Two potential predictors were not included in the current final new model because of their prevalence, but they could be important in asthma population management surveillance. The data in the training set suggest that <6 inhaled controller medicine canisters per year or a controller inhaler-total inhaler ratio <0.5 significantly increased the risk of subsequent emergency hospital utilization for asthma. These cutoff points could be useful for determining the adequacy of controller therapy from pharmacy data in asthmatic populations. However, the same relationships were not seen in the testing set. Although the amount of inhaled controller use could be a marker of adequate effective therapy, as it apparently was in the San Diego population, it could also be a marker of increased severity, as it seemed to have been in the Fontana population. Although it is not clear why the amount of inhaled controller use functioned differently in the 2 populations, the difference reinforces the decision not to include these variables in the final simplified risk stratification scheme.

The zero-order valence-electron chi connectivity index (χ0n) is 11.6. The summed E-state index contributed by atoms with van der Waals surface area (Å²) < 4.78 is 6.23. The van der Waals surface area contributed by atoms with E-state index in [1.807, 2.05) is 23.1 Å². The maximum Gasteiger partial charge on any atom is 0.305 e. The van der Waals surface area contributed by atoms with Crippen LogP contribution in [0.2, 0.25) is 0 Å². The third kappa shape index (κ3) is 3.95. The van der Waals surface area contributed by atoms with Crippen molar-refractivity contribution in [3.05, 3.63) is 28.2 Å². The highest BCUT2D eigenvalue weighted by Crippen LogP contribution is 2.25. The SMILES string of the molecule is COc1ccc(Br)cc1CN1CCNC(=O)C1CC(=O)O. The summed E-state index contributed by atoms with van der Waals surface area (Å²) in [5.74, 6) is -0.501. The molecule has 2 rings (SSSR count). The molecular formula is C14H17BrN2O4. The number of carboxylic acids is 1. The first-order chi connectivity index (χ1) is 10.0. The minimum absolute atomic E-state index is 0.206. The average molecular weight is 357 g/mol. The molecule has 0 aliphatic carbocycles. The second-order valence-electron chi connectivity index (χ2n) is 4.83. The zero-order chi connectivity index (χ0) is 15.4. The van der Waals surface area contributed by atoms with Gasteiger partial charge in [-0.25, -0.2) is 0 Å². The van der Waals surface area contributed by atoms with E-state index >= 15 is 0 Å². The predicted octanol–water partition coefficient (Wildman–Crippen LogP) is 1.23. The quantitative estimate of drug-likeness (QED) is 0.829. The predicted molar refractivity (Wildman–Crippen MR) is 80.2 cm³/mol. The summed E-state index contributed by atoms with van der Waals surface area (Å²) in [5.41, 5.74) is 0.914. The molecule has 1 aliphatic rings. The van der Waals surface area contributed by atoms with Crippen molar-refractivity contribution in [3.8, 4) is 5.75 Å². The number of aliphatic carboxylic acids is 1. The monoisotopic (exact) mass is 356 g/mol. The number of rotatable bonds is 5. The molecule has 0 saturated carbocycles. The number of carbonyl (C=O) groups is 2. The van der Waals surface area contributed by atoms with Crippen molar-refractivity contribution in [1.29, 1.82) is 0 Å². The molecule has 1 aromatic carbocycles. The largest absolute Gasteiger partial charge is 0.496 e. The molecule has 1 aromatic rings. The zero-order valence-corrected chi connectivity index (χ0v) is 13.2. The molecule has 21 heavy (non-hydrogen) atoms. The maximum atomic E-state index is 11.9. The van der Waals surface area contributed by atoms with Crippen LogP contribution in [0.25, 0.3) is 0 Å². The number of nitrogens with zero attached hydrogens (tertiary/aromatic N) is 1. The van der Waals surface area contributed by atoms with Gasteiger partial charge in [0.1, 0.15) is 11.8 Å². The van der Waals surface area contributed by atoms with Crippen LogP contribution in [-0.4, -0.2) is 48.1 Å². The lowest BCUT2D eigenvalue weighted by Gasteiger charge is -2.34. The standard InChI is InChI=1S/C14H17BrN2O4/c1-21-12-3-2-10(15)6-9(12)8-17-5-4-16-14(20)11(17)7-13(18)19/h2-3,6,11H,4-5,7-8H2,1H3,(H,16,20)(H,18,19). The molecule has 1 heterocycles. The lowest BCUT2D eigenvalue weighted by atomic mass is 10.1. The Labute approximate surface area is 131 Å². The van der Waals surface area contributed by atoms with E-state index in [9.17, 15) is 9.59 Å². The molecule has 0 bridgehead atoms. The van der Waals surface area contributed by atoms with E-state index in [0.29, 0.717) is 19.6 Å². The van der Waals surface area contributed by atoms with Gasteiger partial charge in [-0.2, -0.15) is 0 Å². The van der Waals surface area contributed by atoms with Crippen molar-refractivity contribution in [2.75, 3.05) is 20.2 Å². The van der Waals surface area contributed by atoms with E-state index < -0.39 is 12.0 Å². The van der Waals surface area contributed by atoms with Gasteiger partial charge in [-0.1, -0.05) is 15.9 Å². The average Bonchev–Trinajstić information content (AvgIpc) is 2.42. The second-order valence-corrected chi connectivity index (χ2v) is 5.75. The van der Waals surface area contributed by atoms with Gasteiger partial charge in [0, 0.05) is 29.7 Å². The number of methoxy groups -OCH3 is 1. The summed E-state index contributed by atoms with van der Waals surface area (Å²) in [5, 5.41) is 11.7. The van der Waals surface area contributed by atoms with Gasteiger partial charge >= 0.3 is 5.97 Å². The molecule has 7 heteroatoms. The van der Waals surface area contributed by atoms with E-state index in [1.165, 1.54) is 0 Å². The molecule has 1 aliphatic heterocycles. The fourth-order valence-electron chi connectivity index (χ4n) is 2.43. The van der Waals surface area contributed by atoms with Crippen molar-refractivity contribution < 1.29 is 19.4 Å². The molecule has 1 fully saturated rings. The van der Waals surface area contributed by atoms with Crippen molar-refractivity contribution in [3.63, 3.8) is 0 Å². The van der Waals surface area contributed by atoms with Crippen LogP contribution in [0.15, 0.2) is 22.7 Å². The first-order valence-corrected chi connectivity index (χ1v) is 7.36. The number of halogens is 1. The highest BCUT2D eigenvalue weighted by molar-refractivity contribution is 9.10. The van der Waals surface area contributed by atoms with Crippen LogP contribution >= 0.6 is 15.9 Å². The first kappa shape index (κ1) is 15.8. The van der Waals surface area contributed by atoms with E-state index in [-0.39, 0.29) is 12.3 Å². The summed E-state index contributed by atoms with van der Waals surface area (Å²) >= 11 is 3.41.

Although this risk stratification scheme seems useful and compares favorably with previous similar efforts, it still identifies as low risk approximately 45% of patients subsequently requiring emergency hospital care for asthma. This is presumably because a variety of important risk factors cannot be easily identified from administrative data, such as lower pulmonary function,13,14 race or ethnicity,10,15-18 symptom severity,13,19-21 and quality of life.22 We are hoping to develop methods of making the results of spirometry and interview-determined outcomes available electronically in our population in the future. This should allow identification of a higher proportion of the patients who are at risk of subsequent severe asthma exacerbations. Although this would presumably increase the cost of the risk stratification process, this increased cost would be justified by the increased yield in predicting (and hopefully preventing) expensive asthma hospital utilization. It is also important to point out that the performance of this risk stratification scheme could change as practice patterns change. We plan to regularly review the performance of this risk stratification scheme in our population over time.